In the latest development in Japan's war against giant jellyfish invaders, scientists studying the biochemistry of echizen kurage (Nomura's jellyfish) have discovered a previously unknown type of mucin in the sea creatures.
Mucins, the main structural components of mucus, are complex proteins found in human saliva, gastric juice and the lining of the stomach, all of which play a key role in the digestive process. The recently discovered jellyfish mucin, according to the researchers from the Institute of Physical and Chemical Research (RIKEN) and science equipment manufacturer Shinwa Chemical Industries, can be put to use in a variety of pharmaceutical, medical, food and cosmetic products.
While the researchers have yet to release the details about the molecular structure of the jellyfish mucin, they claim it has a simple structure similar to a type of glycoprotein (organic molecule composed of protein and sugar chains) found in human digestive fluid, suggesting it could be used as a digestive supplement for elderly people with weak gastric juice. In addition, the researchers see potential uses for jellyfish mucin in products such as eyedrops, artificial saliva and surgical adhesives.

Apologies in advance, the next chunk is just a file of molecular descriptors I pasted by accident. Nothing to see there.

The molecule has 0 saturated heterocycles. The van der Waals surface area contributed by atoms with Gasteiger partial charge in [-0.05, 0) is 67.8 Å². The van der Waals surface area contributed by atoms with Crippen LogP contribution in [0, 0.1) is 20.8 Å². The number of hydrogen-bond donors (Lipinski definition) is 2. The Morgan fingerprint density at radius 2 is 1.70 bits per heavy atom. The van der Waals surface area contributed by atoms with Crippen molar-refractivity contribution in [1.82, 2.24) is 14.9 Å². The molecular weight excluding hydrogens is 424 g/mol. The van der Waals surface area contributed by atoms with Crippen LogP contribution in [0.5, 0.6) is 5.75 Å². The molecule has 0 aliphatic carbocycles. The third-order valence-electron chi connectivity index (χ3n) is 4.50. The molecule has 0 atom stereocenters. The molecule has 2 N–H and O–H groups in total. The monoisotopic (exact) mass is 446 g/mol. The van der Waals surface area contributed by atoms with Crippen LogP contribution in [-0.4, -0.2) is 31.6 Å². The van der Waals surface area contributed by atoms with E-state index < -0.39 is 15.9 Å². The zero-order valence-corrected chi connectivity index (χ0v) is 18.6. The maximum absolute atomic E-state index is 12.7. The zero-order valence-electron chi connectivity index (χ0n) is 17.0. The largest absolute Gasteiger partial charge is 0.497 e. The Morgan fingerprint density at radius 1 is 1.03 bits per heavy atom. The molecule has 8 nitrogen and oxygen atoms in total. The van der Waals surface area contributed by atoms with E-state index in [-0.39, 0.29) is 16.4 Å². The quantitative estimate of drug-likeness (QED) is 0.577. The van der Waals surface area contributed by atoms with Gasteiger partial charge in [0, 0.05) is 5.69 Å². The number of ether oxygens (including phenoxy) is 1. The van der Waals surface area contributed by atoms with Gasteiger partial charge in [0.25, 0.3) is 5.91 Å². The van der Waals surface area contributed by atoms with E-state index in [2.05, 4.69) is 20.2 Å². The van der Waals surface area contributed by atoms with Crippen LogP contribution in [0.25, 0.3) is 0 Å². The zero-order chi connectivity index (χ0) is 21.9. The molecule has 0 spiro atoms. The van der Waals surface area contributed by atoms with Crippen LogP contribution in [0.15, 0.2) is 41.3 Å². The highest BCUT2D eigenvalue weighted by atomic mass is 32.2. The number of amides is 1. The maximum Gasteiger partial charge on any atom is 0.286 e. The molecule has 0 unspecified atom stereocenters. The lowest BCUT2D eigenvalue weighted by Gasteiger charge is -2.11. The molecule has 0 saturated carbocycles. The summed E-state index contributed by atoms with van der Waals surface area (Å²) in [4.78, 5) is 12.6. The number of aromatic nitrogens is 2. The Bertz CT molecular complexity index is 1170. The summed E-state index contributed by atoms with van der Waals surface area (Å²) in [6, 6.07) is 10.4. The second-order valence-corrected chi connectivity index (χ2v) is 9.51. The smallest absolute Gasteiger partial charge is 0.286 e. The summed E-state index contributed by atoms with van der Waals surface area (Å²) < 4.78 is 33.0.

At least 12 types of mucins are known to exist in various locations in the human digestive tract, as well as in saliva and in the mammary glands. While mucins are also known to exist in animals and in some plants such as okra, lotus root and yams, only a few sources of the slimy substance have been tapped for large-scale commercial production.
To harvest the jellyfish, RIKEN says it is investigating the possibility of enlisting the help of Japan's fisheries to catch the giant echizen kurage, which can grow up to 2 meters (6 ft 7 in) in diameter and weigh up to 200 kg (440 lb) each. The group is also considering harvesting moon jellyfish, the culprits responsible for disrupting output at nuclear power plants last year after they clogged seawater coolant intake pipes.
Business negotiations are now underway between 20 organizations, including pharmaceutical companies, medical institutions and food and cosmetics manufacturers.
[Source: Fuji Sankei]